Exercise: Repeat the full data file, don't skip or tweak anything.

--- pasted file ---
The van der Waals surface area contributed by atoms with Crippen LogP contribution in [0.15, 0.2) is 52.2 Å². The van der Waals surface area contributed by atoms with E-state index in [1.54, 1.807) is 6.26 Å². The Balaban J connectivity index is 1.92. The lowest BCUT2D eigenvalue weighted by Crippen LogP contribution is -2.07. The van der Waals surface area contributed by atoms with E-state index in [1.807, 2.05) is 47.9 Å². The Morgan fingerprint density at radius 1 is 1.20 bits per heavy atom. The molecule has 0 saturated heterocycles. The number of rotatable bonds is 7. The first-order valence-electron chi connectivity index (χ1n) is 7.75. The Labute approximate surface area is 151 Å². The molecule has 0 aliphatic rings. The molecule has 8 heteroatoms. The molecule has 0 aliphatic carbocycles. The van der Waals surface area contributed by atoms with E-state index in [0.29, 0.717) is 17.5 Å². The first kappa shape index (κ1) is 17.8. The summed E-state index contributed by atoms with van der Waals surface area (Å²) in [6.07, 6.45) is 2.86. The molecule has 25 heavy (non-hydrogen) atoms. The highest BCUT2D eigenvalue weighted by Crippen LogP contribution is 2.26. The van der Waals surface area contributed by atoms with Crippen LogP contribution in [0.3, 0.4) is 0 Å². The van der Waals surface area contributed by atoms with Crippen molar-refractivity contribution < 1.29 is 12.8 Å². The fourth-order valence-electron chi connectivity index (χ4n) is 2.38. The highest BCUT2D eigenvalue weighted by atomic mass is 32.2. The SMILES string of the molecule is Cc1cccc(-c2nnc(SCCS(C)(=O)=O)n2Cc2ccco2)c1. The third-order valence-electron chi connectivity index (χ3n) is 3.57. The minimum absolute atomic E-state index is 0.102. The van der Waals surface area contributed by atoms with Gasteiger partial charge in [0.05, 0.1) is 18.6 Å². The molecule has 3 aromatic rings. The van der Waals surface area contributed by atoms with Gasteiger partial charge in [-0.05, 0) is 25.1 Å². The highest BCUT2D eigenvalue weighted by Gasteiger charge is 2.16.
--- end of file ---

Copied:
The van der Waals surface area contributed by atoms with Crippen LogP contribution in [0.15, 0.2) is 52.2 Å². The van der Waals surface area contributed by atoms with E-state index in [1.54, 1.807) is 6.26 Å². The Balaban J connectivity index is 1.92. The lowest BCUT2D eigenvalue weighted by Crippen LogP contribution is -2.07. The van der Waals surface area contributed by atoms with E-state index in [1.807, 2.05) is 47.9 Å². The Morgan fingerprint density at radius 1 is 1.20 bits per heavy atom. The molecule has 0 saturated heterocycles. The number of rotatable bonds is 7. The first-order valence-electron chi connectivity index (χ1n) is 7.75. The Labute approximate surface area is 151 Å². The molecule has 0 aliphatic rings. The molecule has 8 heteroatoms. The molecule has 0 aliphatic carbocycles. The van der Waals surface area contributed by atoms with E-state index in [0.29, 0.717) is 17.5 Å². The first kappa shape index (κ1) is 17.8. The summed E-state index contributed by atoms with van der Waals surface area (Å²) in [6.07, 6.45) is 2.86. The molecule has 25 heavy (non-hydrogen) atoms. The highest BCUT2D eigenvalue weighted by Crippen LogP contribution is 2.26. The van der Waals surface area contributed by atoms with Crippen LogP contribution in [0.3, 0.4) is 0 Å². The van der Waals surface area contributed by atoms with Crippen molar-refractivity contribution < 1.29 is 12.8 Å². The fourth-order valence-electron chi connectivity index (χ4n) is 2.38. The highest BCUT2D eigenvalue weighted by atomic mass is 32.2. The SMILES string of the molecule is Cc1cccc(-c2nnc(SCCS(C)(=O)=O)n2Cc2ccco2)c1. The third-order valence-electron chi connectivity index (χ3n) is 3.57. The minimum absolute atomic E-state index is 0.102. The van der Waals surface area contributed by atoms with Gasteiger partial charge in [0.05, 0.1) is 18.6 Å². The molecule has 3 aromatic rings. The van der Waals surface area contributed by atoms with Gasteiger partial charge in [-0.05, 0) is 25.1 Å². The highest BCUT2D eigenvalue weighted by Gasteiger charge is 2.16.